The modern-day version of Lorraine only covers a small fraction of what Emperor Lothair inherited from his grandfather Charlemagne. The northern half along the North Sea, or Lower-Lorraine, became part of Burgundy, and the southern Upper-Lorraine split up even further. The modern territory of Lorraine covers only about half of this southern region. The Kings of France, the Counts of Luxembourg, and the Counties in the Saar Valley ate away at the ancient Medieval state. By the end of the 18th century, Lorraine had reached its final extent. The King of France felt pity for an exiled Polish King Stanisław Leszczyński and granted him the right to rule in Lorraine. His reign filled the region with palaces and resplendent churches.
Let us go back further in time, to the height of the medieval Duchy of Lorraine. When the Holy Roman Emperor held sway in Lorraine around the 13th century, the region’s politics revolved around the great Bishops in Metz, Toul (and Verdun). The soaring gothic cathedrals of these cities represent their independence from the Emperor in Germany and the King in France. Built-in non-standard French styles, they still fully embrace the fundamental paradigms of the Gothic, a pattern seen in other places with strong French influence, such as in Flanders and Brabant.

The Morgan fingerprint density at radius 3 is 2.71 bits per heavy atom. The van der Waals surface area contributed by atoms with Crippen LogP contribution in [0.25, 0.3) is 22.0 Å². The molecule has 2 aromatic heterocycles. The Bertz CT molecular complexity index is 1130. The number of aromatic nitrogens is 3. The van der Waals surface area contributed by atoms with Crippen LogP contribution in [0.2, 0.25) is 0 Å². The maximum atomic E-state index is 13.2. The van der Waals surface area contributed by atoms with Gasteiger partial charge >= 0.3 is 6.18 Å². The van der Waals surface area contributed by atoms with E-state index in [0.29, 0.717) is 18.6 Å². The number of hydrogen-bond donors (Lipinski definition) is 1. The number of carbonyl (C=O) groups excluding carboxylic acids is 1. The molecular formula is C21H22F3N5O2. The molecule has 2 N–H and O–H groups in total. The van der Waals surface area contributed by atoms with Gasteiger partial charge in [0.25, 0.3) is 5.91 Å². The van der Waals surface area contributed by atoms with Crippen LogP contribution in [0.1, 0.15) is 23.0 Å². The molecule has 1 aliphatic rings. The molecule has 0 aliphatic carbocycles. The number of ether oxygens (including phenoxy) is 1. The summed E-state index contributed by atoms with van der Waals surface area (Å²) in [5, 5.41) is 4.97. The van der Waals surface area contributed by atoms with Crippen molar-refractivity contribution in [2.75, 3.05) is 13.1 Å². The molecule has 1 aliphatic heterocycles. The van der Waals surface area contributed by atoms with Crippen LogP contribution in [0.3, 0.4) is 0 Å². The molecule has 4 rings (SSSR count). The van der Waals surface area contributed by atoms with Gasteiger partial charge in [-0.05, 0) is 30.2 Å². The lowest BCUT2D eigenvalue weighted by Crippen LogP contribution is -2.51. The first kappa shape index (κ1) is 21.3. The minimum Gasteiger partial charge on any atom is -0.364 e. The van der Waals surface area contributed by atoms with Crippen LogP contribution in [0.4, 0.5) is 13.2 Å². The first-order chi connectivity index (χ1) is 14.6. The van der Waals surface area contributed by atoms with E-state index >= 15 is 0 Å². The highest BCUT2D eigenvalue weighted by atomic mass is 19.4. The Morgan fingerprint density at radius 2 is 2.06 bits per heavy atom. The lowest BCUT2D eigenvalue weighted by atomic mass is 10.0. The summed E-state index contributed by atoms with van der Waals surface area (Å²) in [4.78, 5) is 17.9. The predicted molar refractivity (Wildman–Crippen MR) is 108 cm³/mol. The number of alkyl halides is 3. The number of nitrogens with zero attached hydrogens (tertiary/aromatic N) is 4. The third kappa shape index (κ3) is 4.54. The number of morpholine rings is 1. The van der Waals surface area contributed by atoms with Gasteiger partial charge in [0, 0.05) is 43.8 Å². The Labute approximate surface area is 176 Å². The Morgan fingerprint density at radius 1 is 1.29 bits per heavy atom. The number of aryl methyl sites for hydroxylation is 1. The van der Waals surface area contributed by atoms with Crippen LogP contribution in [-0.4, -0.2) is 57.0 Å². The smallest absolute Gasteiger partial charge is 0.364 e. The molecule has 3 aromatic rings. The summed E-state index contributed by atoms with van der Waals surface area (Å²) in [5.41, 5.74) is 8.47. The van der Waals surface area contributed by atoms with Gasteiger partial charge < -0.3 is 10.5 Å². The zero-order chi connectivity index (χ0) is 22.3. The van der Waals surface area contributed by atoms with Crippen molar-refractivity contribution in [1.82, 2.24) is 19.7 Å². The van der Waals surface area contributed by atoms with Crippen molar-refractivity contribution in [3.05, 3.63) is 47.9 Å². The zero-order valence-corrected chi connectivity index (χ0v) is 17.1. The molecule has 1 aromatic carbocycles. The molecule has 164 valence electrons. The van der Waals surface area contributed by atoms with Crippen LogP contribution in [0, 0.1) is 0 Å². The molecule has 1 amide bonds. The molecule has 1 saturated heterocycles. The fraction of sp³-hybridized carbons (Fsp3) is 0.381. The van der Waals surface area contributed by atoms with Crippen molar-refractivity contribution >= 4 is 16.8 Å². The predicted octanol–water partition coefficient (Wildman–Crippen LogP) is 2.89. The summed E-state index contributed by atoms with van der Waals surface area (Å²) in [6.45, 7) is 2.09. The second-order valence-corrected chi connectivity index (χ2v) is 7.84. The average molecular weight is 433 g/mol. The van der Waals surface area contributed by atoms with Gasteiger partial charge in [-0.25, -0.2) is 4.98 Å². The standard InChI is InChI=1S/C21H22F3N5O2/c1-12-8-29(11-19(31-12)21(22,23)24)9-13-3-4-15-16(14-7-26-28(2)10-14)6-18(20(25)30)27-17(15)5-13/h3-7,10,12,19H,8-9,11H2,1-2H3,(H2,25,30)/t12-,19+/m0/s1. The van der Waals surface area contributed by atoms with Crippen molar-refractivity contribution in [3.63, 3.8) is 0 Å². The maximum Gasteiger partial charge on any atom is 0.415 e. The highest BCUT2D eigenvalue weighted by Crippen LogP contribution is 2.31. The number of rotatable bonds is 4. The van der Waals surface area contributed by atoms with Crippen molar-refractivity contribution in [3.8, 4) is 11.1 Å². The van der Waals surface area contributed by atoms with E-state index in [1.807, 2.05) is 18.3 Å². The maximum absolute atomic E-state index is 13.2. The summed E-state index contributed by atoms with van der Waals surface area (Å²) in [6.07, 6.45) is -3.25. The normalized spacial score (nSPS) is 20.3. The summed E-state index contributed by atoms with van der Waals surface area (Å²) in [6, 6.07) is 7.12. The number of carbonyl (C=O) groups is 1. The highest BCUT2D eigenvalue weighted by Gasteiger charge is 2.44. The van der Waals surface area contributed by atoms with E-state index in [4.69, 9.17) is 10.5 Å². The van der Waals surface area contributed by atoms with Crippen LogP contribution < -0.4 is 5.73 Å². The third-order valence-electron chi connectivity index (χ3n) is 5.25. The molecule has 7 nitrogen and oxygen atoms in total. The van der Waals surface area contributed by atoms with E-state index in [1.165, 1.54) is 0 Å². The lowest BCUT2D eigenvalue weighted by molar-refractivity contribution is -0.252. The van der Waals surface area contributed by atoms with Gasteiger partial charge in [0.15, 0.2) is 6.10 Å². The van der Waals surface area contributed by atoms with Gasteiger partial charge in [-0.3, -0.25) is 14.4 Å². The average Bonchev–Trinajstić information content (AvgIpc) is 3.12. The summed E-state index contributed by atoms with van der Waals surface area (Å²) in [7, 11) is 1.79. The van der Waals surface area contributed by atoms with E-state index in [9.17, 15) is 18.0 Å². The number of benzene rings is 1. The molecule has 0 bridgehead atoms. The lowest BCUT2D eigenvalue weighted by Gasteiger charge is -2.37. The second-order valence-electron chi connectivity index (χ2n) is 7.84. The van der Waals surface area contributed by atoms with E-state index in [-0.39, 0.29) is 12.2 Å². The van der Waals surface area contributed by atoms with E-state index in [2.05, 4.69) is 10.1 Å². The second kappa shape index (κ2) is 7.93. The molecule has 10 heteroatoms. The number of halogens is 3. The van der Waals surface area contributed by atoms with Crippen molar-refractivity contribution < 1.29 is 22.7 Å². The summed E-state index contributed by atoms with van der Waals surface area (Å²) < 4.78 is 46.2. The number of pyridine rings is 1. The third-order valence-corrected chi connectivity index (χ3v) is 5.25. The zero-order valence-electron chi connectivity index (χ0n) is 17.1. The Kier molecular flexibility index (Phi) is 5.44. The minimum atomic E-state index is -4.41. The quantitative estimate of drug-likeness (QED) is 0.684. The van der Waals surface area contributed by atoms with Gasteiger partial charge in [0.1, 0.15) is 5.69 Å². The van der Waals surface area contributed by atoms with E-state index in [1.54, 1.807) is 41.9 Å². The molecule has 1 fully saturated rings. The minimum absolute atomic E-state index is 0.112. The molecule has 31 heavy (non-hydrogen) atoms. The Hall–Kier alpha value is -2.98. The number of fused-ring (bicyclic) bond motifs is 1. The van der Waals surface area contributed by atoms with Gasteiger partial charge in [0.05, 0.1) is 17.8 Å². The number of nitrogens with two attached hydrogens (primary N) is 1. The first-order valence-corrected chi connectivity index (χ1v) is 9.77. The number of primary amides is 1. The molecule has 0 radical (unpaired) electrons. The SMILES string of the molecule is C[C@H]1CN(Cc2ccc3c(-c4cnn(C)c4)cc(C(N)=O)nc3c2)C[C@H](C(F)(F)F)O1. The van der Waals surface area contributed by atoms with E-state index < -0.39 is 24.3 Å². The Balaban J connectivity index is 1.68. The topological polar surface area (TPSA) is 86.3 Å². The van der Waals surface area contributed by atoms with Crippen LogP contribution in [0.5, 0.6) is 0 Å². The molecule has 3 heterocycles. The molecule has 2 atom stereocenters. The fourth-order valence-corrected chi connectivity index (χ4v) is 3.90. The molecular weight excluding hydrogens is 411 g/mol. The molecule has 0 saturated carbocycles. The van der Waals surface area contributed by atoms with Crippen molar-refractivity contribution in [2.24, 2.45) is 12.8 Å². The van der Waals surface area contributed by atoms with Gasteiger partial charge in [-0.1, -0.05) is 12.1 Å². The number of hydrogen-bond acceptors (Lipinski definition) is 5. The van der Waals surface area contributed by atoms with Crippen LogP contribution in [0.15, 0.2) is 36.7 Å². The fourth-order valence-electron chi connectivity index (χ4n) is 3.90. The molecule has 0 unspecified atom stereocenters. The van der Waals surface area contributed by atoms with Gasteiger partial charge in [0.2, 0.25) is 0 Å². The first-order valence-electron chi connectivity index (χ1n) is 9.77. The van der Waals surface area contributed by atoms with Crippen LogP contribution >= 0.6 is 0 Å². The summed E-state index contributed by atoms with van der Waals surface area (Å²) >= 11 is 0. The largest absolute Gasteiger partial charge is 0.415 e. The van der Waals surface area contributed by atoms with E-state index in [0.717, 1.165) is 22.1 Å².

Moving to the 15th century, Lorraine was the final stage for the great Burgundy Wars of Charles the Bold and his attempt to reunite Lotharingia. Lorraine was the only piece that King Charles needed to unite Upper and Lower Lorraine. Lorraine was weak and could not count on the French or the Empire to aid them. So Duke Rene of Lorraine hired some Swiss mercenaries, and, following a series of cataclysmic engagements, he saved Lorraine.
With Charles the Bold killed in the Battle of Nancy in 1477, the Burgundian state ended with him. Many historians consider his death the concluding act of the Middle Ages. The “Burgundian Inheritance” would set the stage for the next century with a new kind of war and political conflicts. Though saved from annexation by Burgundy, Lorraine was now permanently tied to the French Kingdom.